The extraordinary policy response by public authorities has been key to limiting the economic fallout of the COVID-19 pandemic. At the same time, the massive public credit provision (both directly and through loan guarantees) has resulted in an unprecedented level of debt of non-financial companies.

Debt overhang of non-financial companies could create a drag on economic recovery of jurisdictions and pose risks to the financial stability through:

  • underinvestment by viable companies due to excessive indebtedness;

  • misallocation of resources to unviable companies; and

  • lower productivity due to loss of entrepreneurial capacity.

There might also be a risk of widespread defaults and insolvencies, giving rise to financial stability risks.

This discussion paper looks at debt overhang issues from three angles:

  1. assessing companies’ viability in the context of COVID-19;

  2. facilitating and incentivising timely restructuring and refinancing of the debt of viable companies and how to facilitate exit of unviable companies; and

  3. dealing with a large number of companies with debt restructuring needs, with a particular view to small and medium-sized enterprises (SMEs) and micro companies.

This Discussion Paper discusses debt overhang issues by exploring some of the specific challenges in a COVID-19 or post COVID-19 environment and it refers to several examples of policy approaches put in place in FSB member jurisdictions to date and emerging industry practices.

The FSB invites comments on this Discussion Paper and the questions set out below.

  1. How do creditors or investors assess the viability of a company in the current environment, given the possible transformation of business environment and consumption patterns following the COVID-19 crisis, and considering a need to swiftly process a high number of (re-) assessments as government support measures phase out?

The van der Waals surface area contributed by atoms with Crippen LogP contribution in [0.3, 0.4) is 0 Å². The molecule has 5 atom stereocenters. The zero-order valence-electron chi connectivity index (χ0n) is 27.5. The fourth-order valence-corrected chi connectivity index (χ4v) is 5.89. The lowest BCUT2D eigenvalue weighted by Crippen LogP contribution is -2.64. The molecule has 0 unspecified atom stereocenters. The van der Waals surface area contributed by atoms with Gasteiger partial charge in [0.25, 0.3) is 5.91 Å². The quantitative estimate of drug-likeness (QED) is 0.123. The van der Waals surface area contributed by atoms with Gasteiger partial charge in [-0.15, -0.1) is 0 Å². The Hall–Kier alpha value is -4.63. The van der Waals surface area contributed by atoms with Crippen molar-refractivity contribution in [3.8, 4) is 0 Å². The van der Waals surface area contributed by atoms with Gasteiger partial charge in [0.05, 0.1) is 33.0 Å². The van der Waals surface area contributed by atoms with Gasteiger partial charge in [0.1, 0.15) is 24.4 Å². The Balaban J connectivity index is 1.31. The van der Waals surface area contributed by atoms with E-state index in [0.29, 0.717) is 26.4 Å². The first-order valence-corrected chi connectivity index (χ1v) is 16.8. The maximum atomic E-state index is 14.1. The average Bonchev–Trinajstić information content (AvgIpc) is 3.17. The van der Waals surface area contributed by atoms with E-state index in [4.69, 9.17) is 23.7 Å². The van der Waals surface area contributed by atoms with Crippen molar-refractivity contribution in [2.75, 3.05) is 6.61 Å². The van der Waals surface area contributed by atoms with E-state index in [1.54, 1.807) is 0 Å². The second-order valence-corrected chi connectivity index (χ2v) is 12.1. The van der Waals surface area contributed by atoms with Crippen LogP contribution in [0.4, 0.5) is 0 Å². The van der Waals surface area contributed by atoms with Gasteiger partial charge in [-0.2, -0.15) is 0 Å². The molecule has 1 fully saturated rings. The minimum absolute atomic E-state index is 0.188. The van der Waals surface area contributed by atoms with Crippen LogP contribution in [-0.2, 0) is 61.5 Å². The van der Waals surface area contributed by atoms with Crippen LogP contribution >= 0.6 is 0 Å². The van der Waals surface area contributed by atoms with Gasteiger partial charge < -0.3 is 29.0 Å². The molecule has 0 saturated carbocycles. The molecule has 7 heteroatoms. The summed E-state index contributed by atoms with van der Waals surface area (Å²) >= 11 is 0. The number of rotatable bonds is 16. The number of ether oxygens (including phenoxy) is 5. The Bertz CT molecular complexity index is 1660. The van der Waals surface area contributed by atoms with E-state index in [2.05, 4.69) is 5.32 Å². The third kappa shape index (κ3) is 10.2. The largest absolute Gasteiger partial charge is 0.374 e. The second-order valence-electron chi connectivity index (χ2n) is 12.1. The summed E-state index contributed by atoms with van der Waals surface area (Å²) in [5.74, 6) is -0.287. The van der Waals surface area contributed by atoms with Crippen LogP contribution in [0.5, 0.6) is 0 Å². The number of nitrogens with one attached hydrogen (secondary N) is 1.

2. What type of market-led mechanisms can help determine corporate viability? How could such market-led mechanisms for conducting due diligence be incentivised or supported?

  3. How can governments and financial authorities create favourable conditions to provide incentives for lenders and debtors to engage in corporate debt restructurings and to allow market exit of non-viable companies in a timely fashion?

  4. Is there likely to be a need to swiftly process a high number of restructurings as government support measures phase out?

  5. How can favourable conditions be created to incentivise investors to provide new financing to distressed but viable companies, for example through equity capital and in particular for SMEs? What other (new) forms of market-based financing may be used to address debt overhang issues and how?

  6. How can public policy support private sector financing for a smooth transition out of the debt distress post COVID? Which forms of public-private partnerships can be considered effective, and under what conditions?

Responses should be sent to [email protected] by Friday 8 April 2022 with the subject line “Approaches to Debt Overhang Issues of Non-Financial Corporates”. Responses will be published on the FSB’s website unless respondents expressly request otherwise.